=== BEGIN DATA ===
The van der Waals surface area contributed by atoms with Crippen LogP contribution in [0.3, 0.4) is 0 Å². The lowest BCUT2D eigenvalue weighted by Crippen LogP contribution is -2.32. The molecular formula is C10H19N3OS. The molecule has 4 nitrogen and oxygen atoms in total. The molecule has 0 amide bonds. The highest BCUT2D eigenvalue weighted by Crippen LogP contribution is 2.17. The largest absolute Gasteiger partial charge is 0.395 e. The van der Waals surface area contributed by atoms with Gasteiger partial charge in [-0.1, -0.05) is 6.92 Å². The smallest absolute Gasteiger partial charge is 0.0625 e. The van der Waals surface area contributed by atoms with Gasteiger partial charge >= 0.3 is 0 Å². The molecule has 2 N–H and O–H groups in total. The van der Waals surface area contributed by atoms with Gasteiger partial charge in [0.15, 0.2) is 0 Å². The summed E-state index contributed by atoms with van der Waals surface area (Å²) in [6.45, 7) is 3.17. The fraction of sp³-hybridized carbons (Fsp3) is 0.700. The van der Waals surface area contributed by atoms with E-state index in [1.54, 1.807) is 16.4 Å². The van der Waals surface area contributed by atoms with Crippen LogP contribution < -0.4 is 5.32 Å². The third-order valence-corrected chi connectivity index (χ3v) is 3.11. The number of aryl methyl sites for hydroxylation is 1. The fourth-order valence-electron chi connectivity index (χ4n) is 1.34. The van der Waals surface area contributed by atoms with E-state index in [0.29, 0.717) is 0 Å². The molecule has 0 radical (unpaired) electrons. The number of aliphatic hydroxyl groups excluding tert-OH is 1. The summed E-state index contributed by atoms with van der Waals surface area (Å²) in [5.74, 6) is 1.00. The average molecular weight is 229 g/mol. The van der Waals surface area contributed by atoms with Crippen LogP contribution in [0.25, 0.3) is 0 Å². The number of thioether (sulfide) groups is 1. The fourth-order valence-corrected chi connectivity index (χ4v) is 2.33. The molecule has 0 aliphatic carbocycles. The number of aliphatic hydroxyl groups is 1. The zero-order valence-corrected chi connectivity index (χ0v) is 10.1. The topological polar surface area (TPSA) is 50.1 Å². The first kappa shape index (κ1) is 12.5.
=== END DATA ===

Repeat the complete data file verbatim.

The van der Waals surface area contributed by atoms with Crippen LogP contribution in [0.3, 0.4) is 0 Å². The lowest BCUT2D eigenvalue weighted by Crippen LogP contribution is -2.32. The molecular formula is C10H19N3OS. The molecule has 4 nitrogen and oxygen atoms in total. The molecule has 0 amide bonds. The highest BCUT2D eigenvalue weighted by Crippen LogP contribution is 2.17. The largest absolute Gasteiger partial charge is 0.395 e. The van der Waals surface area contributed by atoms with Gasteiger partial charge in [-0.1, -0.05) is 6.92 Å². The smallest absolute Gasteiger partial charge is 0.0625 e. The van der Waals surface area contributed by atoms with Gasteiger partial charge >= 0.3 is 0 Å². The molecule has 2 N–H and O–H groups in total. The van der Waals surface area contributed by atoms with Gasteiger partial charge in [0.15, 0.2) is 0 Å². The summed E-state index contributed by atoms with van der Waals surface area (Å²) in [6.45, 7) is 3.17. The fraction of sp³-hybridized carbons (Fsp3) is 0.700. The van der Waals surface area contributed by atoms with E-state index in [1.54, 1.807) is 16.4 Å². The van der Waals surface area contributed by atoms with Crippen LogP contribution < -0.4 is 5.32 Å². The third-order valence-corrected chi connectivity index (χ3v) is 3.11. The number of aryl methyl sites for hydroxylation is 1. The fourth-order valence-electron chi connectivity index (χ4n) is 1.34. The van der Waals surface area contributed by atoms with E-state index in [0.29, 0.717) is 0 Å². The molecule has 0 radical (unpaired) electrons. The number of aliphatic hydroxyl groups excluding tert-OH is 1. The summed E-state index contributed by atoms with van der Waals surface area (Å²) in [5.74, 6) is 1.00. The average molecular weight is 229 g/mol. The van der Waals surface area contributed by atoms with Crippen LogP contribution in [0.25, 0.3) is 0 Å². The number of thioether (sulfide) groups is 1. The fourth-order valence-corrected chi connectivity index (χ4v) is 2.33. The molecule has 0 aliphatic carbocycles. The number of aliphatic hydroxyl groups is 1. The zero-order valence-corrected chi connectivity index (χ0v) is 10.1. The topological polar surface area (TPSA) is 50.1 Å². The first kappa shape index (κ1) is 12.5.